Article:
Two, is this pay scheme even legal in the states?

4 years 44 weeks ago in  Business & Jobs - China

 
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Governor

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Certainly doesn't sound legal. 160 hours unpaid work!?!?! If it's not illegal, I don't know why anybody would work there or consider doing business with them. 

 

I've worked for Chinese companies in China, and they've all been pretty reasonable with pay and expectations. I think in general, companies that last are those that think long-term. Treating your employees like shit for some instant profit is not good business. 

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4 years 44 weeks ago
 
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Posts: 417

Governor

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Certainly doesn't sound legal. 160 hours unpaid work!?!?! If it's not illegal, I don't know why anybody would work there or consider doing business with them. 

 

I've worked for Chinese companies in China, and they've all been pretty reasonable with pay and expectations. I think in general, companies that last are those that think long-term. Treating your employees like shit for some instant profit is not good business.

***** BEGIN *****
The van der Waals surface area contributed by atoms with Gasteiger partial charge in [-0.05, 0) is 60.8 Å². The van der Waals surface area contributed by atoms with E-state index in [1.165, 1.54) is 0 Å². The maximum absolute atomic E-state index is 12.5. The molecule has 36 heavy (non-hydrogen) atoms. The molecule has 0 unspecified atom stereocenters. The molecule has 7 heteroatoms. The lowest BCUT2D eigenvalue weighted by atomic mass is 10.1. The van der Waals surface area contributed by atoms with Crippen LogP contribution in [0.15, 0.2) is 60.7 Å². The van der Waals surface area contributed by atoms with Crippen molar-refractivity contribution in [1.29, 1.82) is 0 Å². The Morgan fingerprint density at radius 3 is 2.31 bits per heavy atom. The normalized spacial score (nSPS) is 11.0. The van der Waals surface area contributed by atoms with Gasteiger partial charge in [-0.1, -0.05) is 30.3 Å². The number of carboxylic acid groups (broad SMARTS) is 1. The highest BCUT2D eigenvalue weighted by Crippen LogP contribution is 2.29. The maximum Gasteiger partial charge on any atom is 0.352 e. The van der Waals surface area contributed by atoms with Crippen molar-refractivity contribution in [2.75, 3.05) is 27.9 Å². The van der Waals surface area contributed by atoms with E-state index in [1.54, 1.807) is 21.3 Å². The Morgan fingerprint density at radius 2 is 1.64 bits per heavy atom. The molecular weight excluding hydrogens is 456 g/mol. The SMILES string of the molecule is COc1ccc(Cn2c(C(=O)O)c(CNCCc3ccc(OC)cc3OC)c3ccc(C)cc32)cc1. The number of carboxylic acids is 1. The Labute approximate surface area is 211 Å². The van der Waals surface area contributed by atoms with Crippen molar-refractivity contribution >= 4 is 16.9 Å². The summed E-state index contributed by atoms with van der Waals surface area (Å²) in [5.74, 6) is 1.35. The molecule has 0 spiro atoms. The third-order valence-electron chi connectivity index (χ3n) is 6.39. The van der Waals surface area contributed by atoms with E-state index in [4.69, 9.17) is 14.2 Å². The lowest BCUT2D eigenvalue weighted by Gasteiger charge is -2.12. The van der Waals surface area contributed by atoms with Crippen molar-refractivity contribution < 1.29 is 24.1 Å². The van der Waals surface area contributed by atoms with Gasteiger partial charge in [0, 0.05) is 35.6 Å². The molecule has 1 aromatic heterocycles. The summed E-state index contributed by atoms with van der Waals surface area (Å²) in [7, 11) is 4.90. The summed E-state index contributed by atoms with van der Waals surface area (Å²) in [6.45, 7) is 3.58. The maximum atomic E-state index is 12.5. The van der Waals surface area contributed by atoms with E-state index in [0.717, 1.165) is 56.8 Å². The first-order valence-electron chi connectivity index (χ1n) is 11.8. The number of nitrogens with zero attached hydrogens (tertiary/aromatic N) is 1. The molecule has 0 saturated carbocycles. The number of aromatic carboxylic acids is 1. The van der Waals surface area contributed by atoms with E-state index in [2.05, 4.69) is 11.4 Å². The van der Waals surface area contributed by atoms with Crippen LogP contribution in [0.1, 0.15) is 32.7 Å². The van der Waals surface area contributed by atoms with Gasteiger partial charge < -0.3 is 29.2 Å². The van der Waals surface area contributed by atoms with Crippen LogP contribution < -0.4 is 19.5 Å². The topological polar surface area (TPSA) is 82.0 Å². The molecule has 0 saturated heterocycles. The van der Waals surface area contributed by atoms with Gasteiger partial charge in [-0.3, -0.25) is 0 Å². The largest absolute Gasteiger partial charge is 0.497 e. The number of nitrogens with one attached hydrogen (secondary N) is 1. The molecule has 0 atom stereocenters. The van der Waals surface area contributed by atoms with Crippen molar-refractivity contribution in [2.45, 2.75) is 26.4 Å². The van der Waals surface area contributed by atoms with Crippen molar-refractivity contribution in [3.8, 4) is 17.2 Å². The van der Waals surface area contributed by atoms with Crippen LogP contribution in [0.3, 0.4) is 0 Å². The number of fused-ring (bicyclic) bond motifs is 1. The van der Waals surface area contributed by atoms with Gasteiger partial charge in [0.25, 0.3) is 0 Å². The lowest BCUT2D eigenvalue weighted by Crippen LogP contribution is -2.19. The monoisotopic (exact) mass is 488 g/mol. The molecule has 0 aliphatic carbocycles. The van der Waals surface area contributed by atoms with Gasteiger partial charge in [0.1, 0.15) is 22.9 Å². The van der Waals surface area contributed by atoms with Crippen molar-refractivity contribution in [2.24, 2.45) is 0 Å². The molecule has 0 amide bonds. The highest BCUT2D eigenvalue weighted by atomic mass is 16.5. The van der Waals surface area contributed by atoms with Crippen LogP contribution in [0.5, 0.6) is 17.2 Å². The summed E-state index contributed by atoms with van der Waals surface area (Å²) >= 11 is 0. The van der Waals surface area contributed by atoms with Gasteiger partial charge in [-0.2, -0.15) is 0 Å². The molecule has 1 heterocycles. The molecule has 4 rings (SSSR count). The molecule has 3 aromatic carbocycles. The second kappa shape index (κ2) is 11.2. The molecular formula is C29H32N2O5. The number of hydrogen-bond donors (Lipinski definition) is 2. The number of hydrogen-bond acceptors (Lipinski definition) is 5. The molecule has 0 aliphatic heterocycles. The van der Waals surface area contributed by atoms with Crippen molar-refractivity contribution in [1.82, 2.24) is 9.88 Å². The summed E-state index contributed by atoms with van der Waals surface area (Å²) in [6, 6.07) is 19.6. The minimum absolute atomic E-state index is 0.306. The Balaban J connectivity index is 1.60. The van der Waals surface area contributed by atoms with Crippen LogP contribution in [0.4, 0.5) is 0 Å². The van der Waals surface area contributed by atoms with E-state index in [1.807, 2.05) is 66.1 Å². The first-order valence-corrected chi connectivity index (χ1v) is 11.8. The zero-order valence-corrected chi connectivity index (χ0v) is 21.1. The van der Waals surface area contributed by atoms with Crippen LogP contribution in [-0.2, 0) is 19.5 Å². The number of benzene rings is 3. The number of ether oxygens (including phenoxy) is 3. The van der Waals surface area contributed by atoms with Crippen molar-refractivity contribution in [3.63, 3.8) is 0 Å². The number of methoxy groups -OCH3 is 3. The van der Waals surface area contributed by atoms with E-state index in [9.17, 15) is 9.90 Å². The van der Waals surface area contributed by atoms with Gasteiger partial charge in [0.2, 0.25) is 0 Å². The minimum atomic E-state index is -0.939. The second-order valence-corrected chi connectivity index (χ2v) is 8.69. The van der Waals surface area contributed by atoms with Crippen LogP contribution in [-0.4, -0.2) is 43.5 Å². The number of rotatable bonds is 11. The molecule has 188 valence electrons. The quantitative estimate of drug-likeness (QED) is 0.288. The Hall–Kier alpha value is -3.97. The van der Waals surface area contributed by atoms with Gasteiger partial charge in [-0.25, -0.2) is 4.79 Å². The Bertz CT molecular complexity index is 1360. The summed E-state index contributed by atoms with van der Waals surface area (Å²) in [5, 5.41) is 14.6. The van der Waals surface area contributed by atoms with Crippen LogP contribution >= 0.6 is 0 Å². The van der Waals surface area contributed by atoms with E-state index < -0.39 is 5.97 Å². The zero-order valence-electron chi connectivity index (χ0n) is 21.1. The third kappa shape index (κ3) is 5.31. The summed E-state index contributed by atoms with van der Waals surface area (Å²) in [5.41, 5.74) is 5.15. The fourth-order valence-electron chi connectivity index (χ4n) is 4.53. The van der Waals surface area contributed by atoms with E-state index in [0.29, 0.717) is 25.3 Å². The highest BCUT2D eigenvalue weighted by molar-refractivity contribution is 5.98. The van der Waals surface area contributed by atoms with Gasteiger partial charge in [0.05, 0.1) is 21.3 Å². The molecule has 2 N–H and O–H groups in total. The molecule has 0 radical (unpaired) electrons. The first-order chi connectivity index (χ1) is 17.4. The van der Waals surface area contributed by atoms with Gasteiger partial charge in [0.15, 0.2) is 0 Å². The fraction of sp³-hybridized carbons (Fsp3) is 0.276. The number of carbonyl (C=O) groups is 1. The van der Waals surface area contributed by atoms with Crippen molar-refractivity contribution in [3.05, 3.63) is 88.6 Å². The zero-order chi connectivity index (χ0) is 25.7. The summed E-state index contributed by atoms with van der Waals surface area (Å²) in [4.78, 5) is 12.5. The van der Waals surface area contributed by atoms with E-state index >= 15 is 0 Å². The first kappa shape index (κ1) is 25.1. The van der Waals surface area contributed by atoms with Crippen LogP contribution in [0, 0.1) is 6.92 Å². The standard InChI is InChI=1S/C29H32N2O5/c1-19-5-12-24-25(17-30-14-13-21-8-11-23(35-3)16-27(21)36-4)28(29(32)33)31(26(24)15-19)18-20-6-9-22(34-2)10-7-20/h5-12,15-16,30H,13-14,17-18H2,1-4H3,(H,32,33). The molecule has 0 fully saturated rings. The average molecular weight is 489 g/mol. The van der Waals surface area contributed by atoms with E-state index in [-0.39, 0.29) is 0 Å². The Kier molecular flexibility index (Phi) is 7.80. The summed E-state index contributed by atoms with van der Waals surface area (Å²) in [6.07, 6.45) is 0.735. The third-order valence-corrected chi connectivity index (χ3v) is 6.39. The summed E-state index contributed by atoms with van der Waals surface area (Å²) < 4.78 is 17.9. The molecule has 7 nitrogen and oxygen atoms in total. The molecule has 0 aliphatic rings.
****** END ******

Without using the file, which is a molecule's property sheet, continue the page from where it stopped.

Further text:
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4 years 44 weeks ago
 
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its not legal. Actually, what they are doing is highly illegal. You should contact the US Dept of Labor and/or your local chamber of commerce and report them immediately.

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4 years 44 weeks ago
 
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As for me in China, the only story I have isnt really a horror story, but rather one of doing a face palm and running away. I was being interviewed for a job in Dalian via skype. The interviewers were much younger than me and non-chinese, and asked all sorts of questions (red flag #1...didnt you read my CV ?!) Who knows, maybe they were asking questions to make sure my resume was truthful (red flag #2... There was nothing "outrageous, nor outstanding" about my resume.... its not like I put Pulitzer or Nobel Prize recipient in it).

So we conclude the interview, and they said they would like to reschedule for yet another interview (red flag #3, hmm why ?!).  I agreed, and then they said not only a 2nd Interview, but also a following video demo in front of a class via skype, and yet another post-demo interview after that (3 interviews and one demo for the job...). (final nail in coffin red flag. the job isnt paying THAT much for me to go thru all these hoops).  I then told them immediately and without hesitation that I was not interested in the position, and goodbye. In shock, they replied "Why arent you interested now ?!"  (I didnt reply, I just said goodbye and goodluck. It figured its best for them to try and figure out why decent candidates would flee from such an ordeal...)

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4 years 44 weeks ago